Looking Past Despair

In a series of exchanges with Sayed Kashua, an Israeli-Palestinian writer who expatriated to the US this summer, Etgar Keret explains why he maintains hope that change will come to Israel:

It’s easy for me to understand why so many Israelis have chosen despair. The history of this conflict is endlessly depressing. We’ve seen so many missed opportunities, shows of distrust, and lack of courage on both sides throughout the years, occurring almost as persistently as a force of nature. But, even if everyone is to blame for the failure, we Israelis—sorry for dragging you into this, too, Sayed, but a thousand green cards won’t help you; to me, you’ll always be an Israeli—are the only ones capable of beginning a process that will rescue us from this inhuman situation. Israel is the stronger side in this conflict, and, as such, it is the only side that can truly initiate change. And to do that it has to part company with that despair, which, like many other kinds of despair, is nothing but an ongoing self-fulfilling prophecy.

And I believe that it will happen.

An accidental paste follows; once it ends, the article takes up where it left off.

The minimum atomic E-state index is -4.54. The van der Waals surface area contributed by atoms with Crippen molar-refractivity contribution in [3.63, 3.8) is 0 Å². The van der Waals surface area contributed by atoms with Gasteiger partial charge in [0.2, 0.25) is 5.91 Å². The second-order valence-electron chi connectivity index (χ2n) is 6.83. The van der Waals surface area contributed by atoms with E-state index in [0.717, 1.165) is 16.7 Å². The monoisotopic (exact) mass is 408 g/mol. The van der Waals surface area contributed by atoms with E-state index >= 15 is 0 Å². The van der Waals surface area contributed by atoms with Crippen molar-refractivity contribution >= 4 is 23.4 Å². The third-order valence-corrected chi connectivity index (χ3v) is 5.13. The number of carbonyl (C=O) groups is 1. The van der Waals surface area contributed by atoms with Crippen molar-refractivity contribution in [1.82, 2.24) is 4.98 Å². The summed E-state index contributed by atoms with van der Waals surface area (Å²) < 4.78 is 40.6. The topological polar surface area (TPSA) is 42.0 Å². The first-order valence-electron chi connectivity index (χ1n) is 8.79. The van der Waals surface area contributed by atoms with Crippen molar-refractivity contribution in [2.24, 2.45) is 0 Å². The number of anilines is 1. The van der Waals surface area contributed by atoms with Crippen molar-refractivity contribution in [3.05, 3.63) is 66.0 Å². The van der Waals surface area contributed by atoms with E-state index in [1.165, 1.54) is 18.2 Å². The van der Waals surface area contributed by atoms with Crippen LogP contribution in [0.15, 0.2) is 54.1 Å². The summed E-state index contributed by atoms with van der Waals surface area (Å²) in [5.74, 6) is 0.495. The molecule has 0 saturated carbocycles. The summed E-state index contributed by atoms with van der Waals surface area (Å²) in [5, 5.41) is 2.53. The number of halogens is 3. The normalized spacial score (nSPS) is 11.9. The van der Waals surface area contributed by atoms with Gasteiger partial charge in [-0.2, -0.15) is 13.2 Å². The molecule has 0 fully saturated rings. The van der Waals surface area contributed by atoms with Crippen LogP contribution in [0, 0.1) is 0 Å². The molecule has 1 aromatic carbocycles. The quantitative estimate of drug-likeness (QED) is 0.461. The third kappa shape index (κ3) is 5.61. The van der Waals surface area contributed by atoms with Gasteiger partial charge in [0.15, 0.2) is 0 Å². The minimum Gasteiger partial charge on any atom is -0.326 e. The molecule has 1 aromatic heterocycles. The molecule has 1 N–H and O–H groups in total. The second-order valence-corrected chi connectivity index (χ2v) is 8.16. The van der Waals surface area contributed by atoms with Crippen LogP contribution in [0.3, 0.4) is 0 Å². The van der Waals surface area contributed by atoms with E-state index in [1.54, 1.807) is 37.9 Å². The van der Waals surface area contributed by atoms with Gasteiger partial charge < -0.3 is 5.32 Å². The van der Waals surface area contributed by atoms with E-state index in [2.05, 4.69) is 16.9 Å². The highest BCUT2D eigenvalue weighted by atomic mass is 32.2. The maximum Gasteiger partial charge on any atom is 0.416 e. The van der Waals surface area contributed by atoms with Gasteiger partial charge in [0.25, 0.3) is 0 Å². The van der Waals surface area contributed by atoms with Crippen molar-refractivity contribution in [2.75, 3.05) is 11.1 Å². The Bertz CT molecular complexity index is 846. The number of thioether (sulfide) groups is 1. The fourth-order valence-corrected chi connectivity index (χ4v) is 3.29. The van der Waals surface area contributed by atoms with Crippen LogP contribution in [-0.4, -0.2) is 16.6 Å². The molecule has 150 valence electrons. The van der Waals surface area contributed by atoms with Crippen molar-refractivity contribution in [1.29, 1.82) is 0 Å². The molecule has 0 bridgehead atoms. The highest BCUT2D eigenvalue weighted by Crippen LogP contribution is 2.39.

I believe that this despair is temporary, and that even though there are quite a few political elements that would rather see us despairing, and even though it sometimes seems as if enormous forces are working to convince us that hope is just another word in our national anthem and not a powerful force that can lead to change, people feel deep down that the terrible situation we find ourselves in is not really the only dish on the regional menu. When I look around, apart from the minority of Jewish messianists cavorting on the hilltops and in the Knesset, I don’t see people who are happy with the existing situation and are willing to accept it. Only some of them have a moral problem with the occupation, but even the ones who don’t realize that until the Palestinian people have a country no one’s going to have an easy time of it here. War is expensive, as our Minister of Defense reminded us recently, and each person in this country is personally invested in the next war, with a son, a father, a brother, or a friend who will go into Gaza for the umpteenth time. And the fact that all those people who are not happy still haven’t found an effective plan of action or a worthy leader they can follow is only a temporary situation. Yes, this temporary situation is terrible, but, paradoxically, the worse it gets, the more inevitable change becomes.